This also doesn’t factor in the costs of the highly specialized materials, tutors, and resources these children may require: Biology lab equipment… college-level texts that still don’t contain material too inappropriate for highly sensitive young children… travel to perform at concerts… appropriate supplies for prodigious artists… a telescope and corresponding computer software and hardware for a child doing original astronomy research… tutors, teachers, community college classes… we’ll stop there. This list may sound incredible, but there are children that need these things to be their right selves, to meet their own, intense inner drive to learn and explore.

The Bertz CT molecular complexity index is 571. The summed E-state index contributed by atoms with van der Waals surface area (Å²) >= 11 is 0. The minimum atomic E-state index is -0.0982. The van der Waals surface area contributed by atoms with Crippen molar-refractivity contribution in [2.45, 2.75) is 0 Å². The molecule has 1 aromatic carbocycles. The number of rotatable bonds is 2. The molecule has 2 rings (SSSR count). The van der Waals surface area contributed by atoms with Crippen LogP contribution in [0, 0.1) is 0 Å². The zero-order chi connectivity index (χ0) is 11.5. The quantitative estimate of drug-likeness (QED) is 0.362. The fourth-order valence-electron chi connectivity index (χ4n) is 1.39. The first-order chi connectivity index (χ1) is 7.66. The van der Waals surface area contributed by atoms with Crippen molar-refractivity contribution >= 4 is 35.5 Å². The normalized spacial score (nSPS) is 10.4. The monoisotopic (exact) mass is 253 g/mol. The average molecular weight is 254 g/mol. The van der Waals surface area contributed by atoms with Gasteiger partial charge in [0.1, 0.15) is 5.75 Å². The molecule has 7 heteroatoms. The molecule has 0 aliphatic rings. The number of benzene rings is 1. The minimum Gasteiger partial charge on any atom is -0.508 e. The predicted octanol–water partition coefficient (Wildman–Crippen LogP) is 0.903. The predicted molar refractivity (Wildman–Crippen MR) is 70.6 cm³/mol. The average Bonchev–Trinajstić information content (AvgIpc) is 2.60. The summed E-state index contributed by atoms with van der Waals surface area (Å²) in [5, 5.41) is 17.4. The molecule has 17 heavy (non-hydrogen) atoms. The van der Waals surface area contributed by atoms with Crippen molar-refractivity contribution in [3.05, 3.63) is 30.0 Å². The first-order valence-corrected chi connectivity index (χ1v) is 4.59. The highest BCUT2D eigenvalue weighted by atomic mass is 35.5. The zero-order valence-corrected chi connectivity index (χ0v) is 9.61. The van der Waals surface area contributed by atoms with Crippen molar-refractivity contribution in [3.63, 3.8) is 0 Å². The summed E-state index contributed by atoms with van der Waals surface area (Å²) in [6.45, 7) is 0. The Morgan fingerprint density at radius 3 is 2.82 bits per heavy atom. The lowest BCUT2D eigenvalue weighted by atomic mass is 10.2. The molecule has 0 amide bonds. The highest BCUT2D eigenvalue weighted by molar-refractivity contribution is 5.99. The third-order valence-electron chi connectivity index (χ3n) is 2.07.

The fact is that our system makes no allowance for children like this. The burden of providing these things for these kids this falls on the family. Fairness aside, that can work fine when a family has the means; but there are dozens, if not hundreds of families in California alone who do not have the resources to do so.

asflogobriefThe aim of the Asynchronous Scholars’ Fund is to rectify that shortfall. We are building on a model proven by hundreds of families who work every day to find and implement resources for their asynchronous children. Based on that model, the Fund will provide the resources for families of lesser means to permit them to identify and meet their children’s needs. Please join us today in building this program: Your support will make a difference!